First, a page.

Early Byzantine Period (330–717)

Aleksandar Jovanović

Christianization of the Empire, Romanization of Christianity

From the times of Augustus to Constantine the Great, the Roman Empire has undergone a series of changes that the leaders of the state always justified by fitting them into the existing Roman laws and regulations­­––which at times had to be modified. Arguably one of the greatest official changes in the empire was introduced by emperor Caracalla’s Constitutio Antoniniana issued in 212 CE; this law granted Roman citizenship to virtually all free men and women of the empire, thus terminating the city of Rome’s special position in the Mediterranean. However, this law had long reaching consequences, as in Roman legal tradition it was the people who had to acclaim the new emperor. Now, the people included all the free inhabitants of the Roman Empire and, thus, the armies manned with Roman citizens started proclaiming their own emperors. This period of multiple emperors being acclaimed in military camps is known as the Crisis of the Third Century. The crisis and bloodshed ended with Diocletian becoming emperor in 284 CE and commencing a series of reforms to enlarge and centralize the country’s administration, as well as to split power between four official co-emperors.

While Diocletian’s idea of four co-emperors did not live long, the major administrative and fiscal reforms started under him continued with Constantine the Great, who became the sole emperor in 324 CE. Other than continuing Diocletian’s reforms of the administration by splitting the military and civil administration and by breaking down the traditional senatorial groups at the expense of equestrians, Constantine changed the previous policies towards the Christians in the empire. Traditionally, Christians––originating from the eastern provinces of the empire––were persecuted by the state (see the section on Christian martyrs). By the time of Constantine’s reign, the religion has spread around the empire and the emperor sought to recognize the Christians’ right to worship their god and practice their religion freely. A major law was issued in 313 CE by Constantine granting Christians the right of free worship. Constantine, however, did not stop at recognizing the Christians, but he himself became invested in the institutional organization of the empire’s church. We can say then that Constantine started the process of Christianization of the Roman Empire, as well as the Romanization of Christianity, which reached its apex at the end of the 4th century when Theodosius I made Christianity the sole official religion of the Roman Empire. In under a century, Christianity went from being outlawed to being the official and only allowed religion of the Roman Empire.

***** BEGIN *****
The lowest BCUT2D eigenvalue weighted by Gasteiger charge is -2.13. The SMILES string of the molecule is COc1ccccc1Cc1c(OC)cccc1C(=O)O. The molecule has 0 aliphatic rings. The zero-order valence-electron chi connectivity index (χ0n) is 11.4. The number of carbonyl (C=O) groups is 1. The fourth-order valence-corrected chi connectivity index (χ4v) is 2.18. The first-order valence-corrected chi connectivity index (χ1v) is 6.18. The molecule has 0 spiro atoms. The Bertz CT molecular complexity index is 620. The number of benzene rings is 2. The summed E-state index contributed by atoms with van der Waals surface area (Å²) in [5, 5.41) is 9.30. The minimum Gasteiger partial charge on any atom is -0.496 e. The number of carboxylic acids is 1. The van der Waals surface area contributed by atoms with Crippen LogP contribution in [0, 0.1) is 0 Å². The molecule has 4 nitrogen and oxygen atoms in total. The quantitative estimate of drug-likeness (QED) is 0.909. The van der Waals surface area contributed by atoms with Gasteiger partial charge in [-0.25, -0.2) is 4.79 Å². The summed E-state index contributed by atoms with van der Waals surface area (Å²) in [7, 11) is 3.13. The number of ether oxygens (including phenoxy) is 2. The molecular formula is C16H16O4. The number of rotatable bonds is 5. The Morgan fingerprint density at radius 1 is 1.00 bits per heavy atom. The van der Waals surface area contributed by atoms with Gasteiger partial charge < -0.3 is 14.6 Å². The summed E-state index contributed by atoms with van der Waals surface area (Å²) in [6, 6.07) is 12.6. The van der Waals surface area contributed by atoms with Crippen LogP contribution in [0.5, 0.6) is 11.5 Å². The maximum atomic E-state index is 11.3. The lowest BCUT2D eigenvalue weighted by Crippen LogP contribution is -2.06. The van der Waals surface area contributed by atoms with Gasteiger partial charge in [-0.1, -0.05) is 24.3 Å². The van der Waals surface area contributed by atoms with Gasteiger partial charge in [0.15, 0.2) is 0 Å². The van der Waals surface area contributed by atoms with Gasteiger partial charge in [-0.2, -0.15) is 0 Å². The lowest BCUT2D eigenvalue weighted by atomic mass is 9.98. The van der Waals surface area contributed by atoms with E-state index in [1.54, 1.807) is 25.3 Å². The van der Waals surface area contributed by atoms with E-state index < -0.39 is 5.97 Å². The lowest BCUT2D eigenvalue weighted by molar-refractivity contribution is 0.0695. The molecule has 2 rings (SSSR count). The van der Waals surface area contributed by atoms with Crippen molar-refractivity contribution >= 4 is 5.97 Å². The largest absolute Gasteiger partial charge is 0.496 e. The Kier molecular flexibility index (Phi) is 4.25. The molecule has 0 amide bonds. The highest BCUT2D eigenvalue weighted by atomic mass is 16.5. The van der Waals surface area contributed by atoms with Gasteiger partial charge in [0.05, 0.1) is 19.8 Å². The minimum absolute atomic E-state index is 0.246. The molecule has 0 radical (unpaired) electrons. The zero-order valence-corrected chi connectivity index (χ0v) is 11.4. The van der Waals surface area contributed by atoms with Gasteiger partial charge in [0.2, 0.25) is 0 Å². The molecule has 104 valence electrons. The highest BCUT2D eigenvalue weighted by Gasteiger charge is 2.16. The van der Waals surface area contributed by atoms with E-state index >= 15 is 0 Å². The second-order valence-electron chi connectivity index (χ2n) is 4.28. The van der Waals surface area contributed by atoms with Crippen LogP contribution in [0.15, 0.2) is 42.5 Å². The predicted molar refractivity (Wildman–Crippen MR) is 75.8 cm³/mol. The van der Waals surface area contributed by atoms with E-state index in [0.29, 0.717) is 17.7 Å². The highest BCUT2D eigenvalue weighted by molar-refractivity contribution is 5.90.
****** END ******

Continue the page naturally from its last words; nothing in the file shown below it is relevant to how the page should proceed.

Edict of Milan (313 CE)